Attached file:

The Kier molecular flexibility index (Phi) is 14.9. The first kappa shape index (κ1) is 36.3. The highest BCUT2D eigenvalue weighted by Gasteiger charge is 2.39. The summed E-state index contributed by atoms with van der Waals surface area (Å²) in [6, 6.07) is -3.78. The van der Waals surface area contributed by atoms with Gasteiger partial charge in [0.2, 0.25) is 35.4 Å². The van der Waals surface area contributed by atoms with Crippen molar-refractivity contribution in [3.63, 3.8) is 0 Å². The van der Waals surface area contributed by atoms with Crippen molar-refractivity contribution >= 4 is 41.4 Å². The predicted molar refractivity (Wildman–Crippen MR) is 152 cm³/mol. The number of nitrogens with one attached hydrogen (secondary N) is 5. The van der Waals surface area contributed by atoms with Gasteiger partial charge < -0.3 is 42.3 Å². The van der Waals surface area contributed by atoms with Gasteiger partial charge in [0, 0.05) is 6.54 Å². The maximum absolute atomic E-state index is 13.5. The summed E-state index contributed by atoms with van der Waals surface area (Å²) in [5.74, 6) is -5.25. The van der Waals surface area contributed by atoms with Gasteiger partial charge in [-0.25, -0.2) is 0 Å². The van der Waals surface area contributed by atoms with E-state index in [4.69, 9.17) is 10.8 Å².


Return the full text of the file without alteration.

The Kier molecular flexibility index (Phi) is 14.9. The first kappa shape index (κ1) is 36.3. The highest BCUT2D eigenvalue weighted by Gasteiger charge is 2.39. The summed E-state index contributed by atoms with van der Waals surface area (Å²) in [6, 6.07) is -3.78. The van der Waals surface area contributed by atoms with Gasteiger partial charge in [0.2, 0.25) is 35.4 Å². The van der Waals surface area contributed by atoms with Crippen molar-refractivity contribution in [3.63, 3.8) is 0 Å². The van der Waals surface area contributed by atoms with Crippen molar-refractivity contribution >= 4 is 41.4 Å². The predicted molar refractivity (Wildman–Crippen MR) is 152 cm³/mol. The number of nitrogens with one attached hydrogen (secondary N) is 5. The van der Waals surface area contributed by atoms with Gasteiger partial charge < -0.3 is 42.3 Å². The van der Waals surface area contributed by atoms with Gasteiger partial charge in [0, 0.05) is 6.54 Å². The maximum absolute atomic E-state index is 13.5. The summed E-state index contributed by atoms with van der Waals surface area (Å²) in [5.74, 6) is -5.25. The van der Waals surface area contributed by atoms with Gasteiger partial charge in [-0.25, -0.2) is 0 Å². The van der Waals surface area contributed by atoms with E-state index in [4.69, 9.17) is 10.8 Å².